Texte zur Kunst no. 83: Richard Prince
Texte zur Kunst no. 83 (September 2011) is dedicated to the collector—or more particularly that new breed, the contemporary mega-collector, a global player in an expanding market—going hand in hand, in Europe, with shrinking public funding--that has transformed the art world beyond recognition. I contributed a review (pp. 237-241) of Richard Prince's exhibition American Prayer at the Bibliothèque Francois Mitterand—the BnF’s sprawling fortress by the Seine. While this review is not part of the thematic section, it complements, for Prince's show showcased the artist-as-collector of books, manuscripts and cover art. From the review:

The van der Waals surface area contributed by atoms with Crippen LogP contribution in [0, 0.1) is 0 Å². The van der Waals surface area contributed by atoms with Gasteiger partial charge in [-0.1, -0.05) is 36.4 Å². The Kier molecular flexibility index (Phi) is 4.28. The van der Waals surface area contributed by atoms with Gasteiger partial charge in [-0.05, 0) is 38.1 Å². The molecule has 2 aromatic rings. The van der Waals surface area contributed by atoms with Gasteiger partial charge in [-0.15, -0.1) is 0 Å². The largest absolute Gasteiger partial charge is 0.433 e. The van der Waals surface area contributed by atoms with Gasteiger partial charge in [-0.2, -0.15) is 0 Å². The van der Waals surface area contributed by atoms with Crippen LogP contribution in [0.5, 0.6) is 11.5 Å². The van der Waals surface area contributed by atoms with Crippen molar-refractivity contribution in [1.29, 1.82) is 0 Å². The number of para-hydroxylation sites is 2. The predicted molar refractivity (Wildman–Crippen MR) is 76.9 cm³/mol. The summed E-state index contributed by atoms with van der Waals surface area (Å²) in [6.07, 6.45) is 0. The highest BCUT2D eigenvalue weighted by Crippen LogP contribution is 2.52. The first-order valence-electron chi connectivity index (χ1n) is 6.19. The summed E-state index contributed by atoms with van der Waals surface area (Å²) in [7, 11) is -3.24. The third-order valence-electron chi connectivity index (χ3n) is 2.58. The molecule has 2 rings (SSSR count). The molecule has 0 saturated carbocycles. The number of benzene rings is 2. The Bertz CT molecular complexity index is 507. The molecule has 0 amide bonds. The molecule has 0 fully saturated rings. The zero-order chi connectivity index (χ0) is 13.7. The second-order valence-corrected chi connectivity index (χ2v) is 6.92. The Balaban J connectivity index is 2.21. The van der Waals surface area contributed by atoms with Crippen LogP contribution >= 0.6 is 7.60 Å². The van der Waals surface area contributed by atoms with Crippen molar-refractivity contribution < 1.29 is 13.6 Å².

It is clear that the expansion of the art market since the 1980s has allowed Prince to collect not only first editions but also manuscripts on a grand scale. Perhaps it is only fitting, given the ascendancy of the curator in the neoliberal culture industry, that the role of artist and collector seem to be become ever more indistinguishable in Prince’s case. However, this erasure of borders makes odd class distinctions come to the fore: class distinctions between the books themselves, some of which are treasured as fetish-objects while others are integrated into the American English pieces; and between Prince and the viewers, some of whom may have similar interests but dissimilar budgets. As an art of conspicuous collecting, Prince’s work is implicated in the wealth redistribution from bottom (and middle) to top that marks the current phrase of capitalism. Few can afford Burroughs’ letters or Hunter S. Thompson’s manuscripts, and even when one finds a book that one owns oneself, Prince’s copy will invariably be more mint. Such social comparisons befit an exhibition that makes connections and comparisons by the dozens, from the explicit (UK version next to US version, cowboys next to cowboys, Brooke Shields next to Brooke Shields) to the gnomic."